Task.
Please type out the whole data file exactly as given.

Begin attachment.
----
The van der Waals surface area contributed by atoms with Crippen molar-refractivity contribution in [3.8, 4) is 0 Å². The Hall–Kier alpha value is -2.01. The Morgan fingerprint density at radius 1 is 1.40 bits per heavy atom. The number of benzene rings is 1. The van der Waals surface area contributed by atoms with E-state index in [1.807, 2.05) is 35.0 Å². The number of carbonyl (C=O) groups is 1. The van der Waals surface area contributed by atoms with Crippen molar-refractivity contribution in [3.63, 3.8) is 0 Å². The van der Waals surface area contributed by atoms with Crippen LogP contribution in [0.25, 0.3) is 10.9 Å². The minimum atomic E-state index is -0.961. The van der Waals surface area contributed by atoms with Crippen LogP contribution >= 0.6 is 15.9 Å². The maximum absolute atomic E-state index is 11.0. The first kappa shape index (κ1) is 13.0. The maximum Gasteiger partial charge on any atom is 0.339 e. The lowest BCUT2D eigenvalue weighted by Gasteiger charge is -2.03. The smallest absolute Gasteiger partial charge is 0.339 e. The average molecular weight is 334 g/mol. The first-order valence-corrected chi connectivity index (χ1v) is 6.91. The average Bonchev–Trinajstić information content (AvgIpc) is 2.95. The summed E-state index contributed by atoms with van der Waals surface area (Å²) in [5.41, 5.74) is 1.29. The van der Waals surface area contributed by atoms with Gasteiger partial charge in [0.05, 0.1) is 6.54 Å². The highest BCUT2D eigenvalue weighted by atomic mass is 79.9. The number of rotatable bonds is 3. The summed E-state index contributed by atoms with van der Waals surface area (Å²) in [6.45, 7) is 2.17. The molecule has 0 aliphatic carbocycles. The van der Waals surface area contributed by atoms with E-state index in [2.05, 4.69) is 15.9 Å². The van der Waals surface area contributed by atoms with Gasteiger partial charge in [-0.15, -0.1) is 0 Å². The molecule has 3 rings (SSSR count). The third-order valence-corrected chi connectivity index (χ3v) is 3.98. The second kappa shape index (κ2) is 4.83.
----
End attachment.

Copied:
The van der Waals surface area contributed by atoms with Crippen molar-refractivity contribution in [3.8, 4) is 0 Å². The Hall–Kier alpha value is -2.01. The Morgan fingerprint density at radius 1 is 1.40 bits per heavy atom. The number of benzene rings is 1. The van der Waals surface area contributed by atoms with E-state index in [1.807, 2.05) is 35.0 Å². The number of carbonyl (C=O) groups is 1. The van der Waals surface area contributed by atoms with Crippen molar-refractivity contribution in [3.63, 3.8) is 0 Å². The van der Waals surface area contributed by atoms with Crippen LogP contribution in [0.25, 0.3) is 10.9 Å². The minimum atomic E-state index is -0.961. The van der Waals surface area contributed by atoms with Crippen LogP contribution >= 0.6 is 15.9 Å². The maximum absolute atomic E-state index is 11.0. The first kappa shape index (κ1) is 13.0. The maximum Gasteiger partial charge on any atom is 0.339 e. The lowest BCUT2D eigenvalue weighted by Gasteiger charge is -2.03. The smallest absolute Gasteiger partial charge is 0.339 e. The average molecular weight is 334 g/mol. The first-order valence-corrected chi connectivity index (χ1v) is 6.91. The average Bonchev–Trinajstić information content (AvgIpc) is 2.95. The summed E-state index contributed by atoms with van der Waals surface area (Å²) in [5.41, 5.74) is 1.29. The van der Waals surface area contributed by atoms with Gasteiger partial charge in [0.05, 0.1) is 6.54 Å². The highest BCUT2D eigenvalue weighted by atomic mass is 79.9. The number of rotatable bonds is 3. The summed E-state index contributed by atoms with van der Waals surface area (Å²) in [6.45, 7) is 2.17. The molecule has 0 aliphatic carbocycles. The van der Waals surface area contributed by atoms with E-state index in [2.05, 4.69) is 15.9 Å². The van der Waals surface area contributed by atoms with Gasteiger partial charge in [-0.15, -0.1) is 0 Å². The molecule has 3 rings (SSSR count). The third-order valence-corrected chi connectivity index (χ3v) is 3.98. The second kappa shape index (κ2) is 4.83.